Former North Melbourne Kangaroo and Sydney Swan Wayne Schwass admits he doesn't watch "a lot of football anymore" but will tune in for Saturday's AFL grand final between the Swans and Geelong.
Schwass - a South Warrnambool export who played 98 of his 282 AFL games for the Swans - is eager to see his old team contest a premiership.
"The grand final's always a special time and I'm always keen to have a look at," he said. "I'm hoping for a great game of footy.
"They (the Swans) have had a great year and they're in with a chance."
Geelong enters the match as favourite after finishing the home-and-away season as minor premiers. The Cats are also fresh off a 71-point preliminary final win over Brisbane while the Swans' path to the decider wasn't as comfortable, downing the Magpies by a solitary point at the SCG in their preliminary final.
Geelong has some of the best defenders in the league, led by intercept king Tom Stewart.
"The first thing I'd be wanting to do is I'd be wanting to stop Geelong's half-back flankers, defenders who like to zone off and take intercept marks," Schwass said of how his old side could approach the game.
"I think critically for either team, especially Sydney it's what you're able to do around the stoppages. If you can get clean possessions, get it on the outside and conversely the ability of Geelong to move the ball quite quickly."
The 1999 Swans' best and fairest winner said Sydney's pressure was one of its greatest assets. He added he didn't think playing on the larger surface of the MCG would affect the Swans' ability to apply that same pressure.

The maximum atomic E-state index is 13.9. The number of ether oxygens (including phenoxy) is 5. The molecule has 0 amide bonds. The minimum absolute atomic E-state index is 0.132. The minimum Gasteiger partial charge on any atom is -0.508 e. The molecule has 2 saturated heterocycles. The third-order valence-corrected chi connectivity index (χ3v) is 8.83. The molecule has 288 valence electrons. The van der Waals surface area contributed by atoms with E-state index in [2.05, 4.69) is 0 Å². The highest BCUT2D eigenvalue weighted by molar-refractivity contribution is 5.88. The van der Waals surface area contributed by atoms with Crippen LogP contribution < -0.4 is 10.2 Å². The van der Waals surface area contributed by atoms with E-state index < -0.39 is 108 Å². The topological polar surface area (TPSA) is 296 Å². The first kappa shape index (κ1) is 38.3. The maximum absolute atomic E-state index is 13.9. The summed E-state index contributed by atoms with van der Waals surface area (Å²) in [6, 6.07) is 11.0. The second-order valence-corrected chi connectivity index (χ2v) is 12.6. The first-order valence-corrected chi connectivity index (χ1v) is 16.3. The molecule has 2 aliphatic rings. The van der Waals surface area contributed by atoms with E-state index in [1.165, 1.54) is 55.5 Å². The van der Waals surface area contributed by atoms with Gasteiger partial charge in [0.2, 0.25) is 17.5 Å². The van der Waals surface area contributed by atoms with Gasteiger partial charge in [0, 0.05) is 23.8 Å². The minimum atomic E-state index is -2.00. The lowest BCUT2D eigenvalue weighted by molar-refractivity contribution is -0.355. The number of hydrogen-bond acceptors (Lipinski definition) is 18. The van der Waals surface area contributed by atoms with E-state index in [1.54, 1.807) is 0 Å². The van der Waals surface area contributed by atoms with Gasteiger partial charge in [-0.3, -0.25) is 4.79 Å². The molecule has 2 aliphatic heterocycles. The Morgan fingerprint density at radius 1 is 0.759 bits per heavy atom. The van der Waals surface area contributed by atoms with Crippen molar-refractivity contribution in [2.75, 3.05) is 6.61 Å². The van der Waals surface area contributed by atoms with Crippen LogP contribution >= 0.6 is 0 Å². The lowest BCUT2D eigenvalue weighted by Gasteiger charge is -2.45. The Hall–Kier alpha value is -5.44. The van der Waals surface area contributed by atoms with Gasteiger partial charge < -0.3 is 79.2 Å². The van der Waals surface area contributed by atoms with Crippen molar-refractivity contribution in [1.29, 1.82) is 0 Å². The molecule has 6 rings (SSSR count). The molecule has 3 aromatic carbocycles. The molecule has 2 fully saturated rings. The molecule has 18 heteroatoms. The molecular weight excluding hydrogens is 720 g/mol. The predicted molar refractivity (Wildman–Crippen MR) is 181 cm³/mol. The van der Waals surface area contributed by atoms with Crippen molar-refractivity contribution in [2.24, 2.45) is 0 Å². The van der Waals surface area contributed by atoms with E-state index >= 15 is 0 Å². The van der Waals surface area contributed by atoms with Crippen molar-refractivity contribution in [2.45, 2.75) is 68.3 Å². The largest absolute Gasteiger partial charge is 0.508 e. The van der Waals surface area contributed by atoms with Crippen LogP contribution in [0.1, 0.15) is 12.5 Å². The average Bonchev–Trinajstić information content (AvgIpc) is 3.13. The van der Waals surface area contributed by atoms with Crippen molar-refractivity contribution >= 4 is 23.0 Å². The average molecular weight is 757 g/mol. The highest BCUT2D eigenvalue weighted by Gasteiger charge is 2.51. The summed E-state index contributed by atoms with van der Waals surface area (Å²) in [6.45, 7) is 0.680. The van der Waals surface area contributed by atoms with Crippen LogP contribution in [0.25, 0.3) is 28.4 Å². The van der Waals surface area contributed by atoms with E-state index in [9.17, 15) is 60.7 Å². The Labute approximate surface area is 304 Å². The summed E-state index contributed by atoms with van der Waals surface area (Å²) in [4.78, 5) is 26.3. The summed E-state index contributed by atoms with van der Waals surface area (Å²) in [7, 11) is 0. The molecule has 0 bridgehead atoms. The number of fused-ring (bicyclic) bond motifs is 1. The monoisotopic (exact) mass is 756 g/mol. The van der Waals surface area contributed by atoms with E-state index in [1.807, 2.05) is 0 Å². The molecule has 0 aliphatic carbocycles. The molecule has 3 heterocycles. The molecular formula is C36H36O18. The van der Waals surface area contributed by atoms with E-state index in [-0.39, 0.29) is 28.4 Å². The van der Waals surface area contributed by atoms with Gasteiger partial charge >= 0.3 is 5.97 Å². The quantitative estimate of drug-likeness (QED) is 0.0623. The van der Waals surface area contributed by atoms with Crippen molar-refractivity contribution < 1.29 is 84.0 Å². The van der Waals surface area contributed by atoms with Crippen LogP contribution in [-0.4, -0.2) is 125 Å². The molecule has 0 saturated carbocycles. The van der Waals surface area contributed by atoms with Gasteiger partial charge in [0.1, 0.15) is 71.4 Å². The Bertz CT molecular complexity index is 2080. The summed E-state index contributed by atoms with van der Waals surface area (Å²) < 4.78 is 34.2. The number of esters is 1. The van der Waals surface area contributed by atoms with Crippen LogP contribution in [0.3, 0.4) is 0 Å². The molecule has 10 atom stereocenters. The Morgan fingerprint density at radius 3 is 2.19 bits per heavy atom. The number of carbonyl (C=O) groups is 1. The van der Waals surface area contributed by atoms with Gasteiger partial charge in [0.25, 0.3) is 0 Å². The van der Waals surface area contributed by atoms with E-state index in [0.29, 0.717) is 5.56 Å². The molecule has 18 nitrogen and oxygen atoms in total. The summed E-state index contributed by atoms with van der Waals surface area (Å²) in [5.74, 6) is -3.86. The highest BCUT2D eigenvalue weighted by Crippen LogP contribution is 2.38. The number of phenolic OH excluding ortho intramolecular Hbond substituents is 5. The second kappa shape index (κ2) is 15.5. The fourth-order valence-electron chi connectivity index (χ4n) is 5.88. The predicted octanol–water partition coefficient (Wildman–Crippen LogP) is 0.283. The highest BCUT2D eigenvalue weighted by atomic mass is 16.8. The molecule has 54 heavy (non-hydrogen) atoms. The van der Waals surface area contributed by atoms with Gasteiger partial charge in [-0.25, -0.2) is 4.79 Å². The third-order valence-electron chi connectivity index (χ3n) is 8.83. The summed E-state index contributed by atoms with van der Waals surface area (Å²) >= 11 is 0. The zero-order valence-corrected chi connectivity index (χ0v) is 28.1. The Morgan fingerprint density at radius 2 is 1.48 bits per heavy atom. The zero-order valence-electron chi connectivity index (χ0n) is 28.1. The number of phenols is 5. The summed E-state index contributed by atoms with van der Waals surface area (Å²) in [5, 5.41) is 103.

"It would be more about their ability to sustain that pressure over the four quarters and then execute on their own game plan," he said.
Schwass, who just moved to Queensland, said he was always keen for both his former clubs to have success despite not being involved with either anymore.
"Johnny Longmire (Swans coach) is a former teammate, he was a coach when I was playing there my last couple of years," he said. "I think he and the club have done a remarkably good job. Their history over the last 20 years has been extraordinary.
"In the toughest sporting market in Australia they've established themselves as an outstanding organisation and it's a reflection of everybody involved that they now have the opportunity of competing for a premiership again."
The Swans' positive culture or "Bloods' culture" is a famed phenomenon that is regularly referenced internally and externally as being a reason for its success.
Schwass, who played for the Swans between 1998-2002, said the culture wasn't as strong during his tenure. He recalled a conversation he had with former Swan Craig O'Brien in 1999 where O'Brien asked him how Sydney could establish a successful culture like North Melbourne, the club Schwass had come from.
"It was a difficult question because Sydney had been relocated and the majority of players were from other states and other clubs," Schwass said. "When I was playing there we were training at various grounds and you couldn't get access to the SCG until the footy season started. So there's a lot of moving parts.
"In the back-end of the year when I left, Paul Roos came in, Brett Kirk, Stuart Maxfield, Micky O'Loughlin, some great people began creating and establishing the foundation of what the culture is today. The modern day players are custodians of that. They're building on what has been built before them and they've done a really good job of that."
Our journalists work hard to provide local, up-to-date news to the community. This is how you can access our trusted content:
Sign up for our newsletter to stay up to date.